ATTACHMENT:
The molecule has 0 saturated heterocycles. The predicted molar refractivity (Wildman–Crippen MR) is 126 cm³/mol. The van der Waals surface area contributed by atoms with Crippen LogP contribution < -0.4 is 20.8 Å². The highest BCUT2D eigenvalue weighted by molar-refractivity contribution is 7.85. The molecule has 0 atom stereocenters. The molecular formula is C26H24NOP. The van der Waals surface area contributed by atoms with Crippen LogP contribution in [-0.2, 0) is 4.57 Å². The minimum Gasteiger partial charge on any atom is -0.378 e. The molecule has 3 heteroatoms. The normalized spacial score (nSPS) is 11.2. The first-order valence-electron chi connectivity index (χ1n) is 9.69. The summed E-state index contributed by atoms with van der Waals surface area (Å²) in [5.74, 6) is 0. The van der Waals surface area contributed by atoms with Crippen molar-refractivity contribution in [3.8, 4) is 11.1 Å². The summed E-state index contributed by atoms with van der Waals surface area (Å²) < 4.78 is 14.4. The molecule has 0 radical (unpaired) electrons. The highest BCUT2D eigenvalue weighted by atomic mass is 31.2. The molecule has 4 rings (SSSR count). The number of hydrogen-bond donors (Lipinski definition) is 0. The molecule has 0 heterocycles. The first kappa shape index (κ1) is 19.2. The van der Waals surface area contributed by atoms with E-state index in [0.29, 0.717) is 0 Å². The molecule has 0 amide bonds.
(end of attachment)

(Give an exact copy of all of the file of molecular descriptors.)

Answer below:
The molecule has 0 saturated heterocycles. The predicted molar refractivity (Wildman–Crippen MR) is 126 cm³/mol. The van der Waals surface area contributed by atoms with Crippen LogP contribution < -0.4 is 20.8 Å². The highest BCUT2D eigenvalue weighted by molar-refractivity contribution is 7.85. The molecule has 0 atom stereocenters. The molecular formula is C26H24NOP. The van der Waals surface area contributed by atoms with Crippen LogP contribution in [-0.2, 0) is 4.57 Å². The minimum Gasteiger partial charge on any atom is -0.378 e. The molecule has 3 heteroatoms. The normalized spacial score (nSPS) is 11.2. The first-order valence-electron chi connectivity index (χ1n) is 9.69. The summed E-state index contributed by atoms with van der Waals surface area (Å²) in [5.74, 6) is 0. The van der Waals surface area contributed by atoms with Crippen molar-refractivity contribution in [3.8, 4) is 11.1 Å². The summed E-state index contributed by atoms with van der Waals surface area (Å²) < 4.78 is 14.4. The molecule has 0 radical (unpaired) electrons. The highest BCUT2D eigenvalue weighted by atomic mass is 31.2. The molecule has 4 rings (SSSR count). The number of hydrogen-bond donors (Lipinski definition) is 0. The molecule has 0 heterocycles. The first kappa shape index (κ1) is 19.2. The van der Waals surface area contributed by atoms with E-state index in [0.29, 0.717) is 0 Å². The molecule has 0 amide bonds.